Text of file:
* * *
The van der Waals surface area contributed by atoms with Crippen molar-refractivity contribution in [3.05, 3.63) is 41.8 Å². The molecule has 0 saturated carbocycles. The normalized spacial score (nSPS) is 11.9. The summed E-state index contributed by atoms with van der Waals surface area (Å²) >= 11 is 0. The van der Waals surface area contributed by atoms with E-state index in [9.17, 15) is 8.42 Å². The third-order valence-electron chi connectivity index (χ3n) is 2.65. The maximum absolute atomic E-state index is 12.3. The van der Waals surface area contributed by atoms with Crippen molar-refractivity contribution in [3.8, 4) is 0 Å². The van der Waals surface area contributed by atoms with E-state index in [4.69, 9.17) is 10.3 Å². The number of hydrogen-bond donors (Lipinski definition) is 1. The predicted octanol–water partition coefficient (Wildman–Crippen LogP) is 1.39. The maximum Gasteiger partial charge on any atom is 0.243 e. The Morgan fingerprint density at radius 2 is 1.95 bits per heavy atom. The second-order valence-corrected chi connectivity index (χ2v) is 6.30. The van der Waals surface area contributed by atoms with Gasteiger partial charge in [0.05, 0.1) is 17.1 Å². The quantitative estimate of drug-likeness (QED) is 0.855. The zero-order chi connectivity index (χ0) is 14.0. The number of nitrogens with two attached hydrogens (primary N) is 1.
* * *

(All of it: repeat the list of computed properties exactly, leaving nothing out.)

The van der Waals surface area contributed by atoms with Crippen molar-refractivity contribution in [3.05, 3.63) is 41.8 Å². The molecule has 0 saturated carbocycles. The normalized spacial score (nSPS) is 11.9. The summed E-state index contributed by atoms with van der Waals surface area (Å²) >= 11 is 0. The van der Waals surface area contributed by atoms with E-state index in [9.17, 15) is 8.42 Å². The third-order valence-electron chi connectivity index (χ3n) is 2.65. The maximum absolute atomic E-state index is 12.3. The van der Waals surface area contributed by atoms with Crippen molar-refractivity contribution in [3.8, 4) is 0 Å². The van der Waals surface area contributed by atoms with E-state index in [4.69, 9.17) is 10.3 Å². The number of hydrogen-bond donors (Lipinski definition) is 1. The predicted octanol–water partition coefficient (Wildman–Crippen LogP) is 1.39. The maximum Gasteiger partial charge on any atom is 0.243 e. The Morgan fingerprint density at radius 2 is 1.95 bits per heavy atom. The second-order valence-corrected chi connectivity index (χ2v) is 6.30. The van der Waals surface area contributed by atoms with Gasteiger partial charge in [0.05, 0.1) is 17.1 Å². The quantitative estimate of drug-likeness (QED) is 0.855. The zero-order chi connectivity index (χ0) is 14.0. The number of nitrogens with two attached hydrogens (primary N) is 1.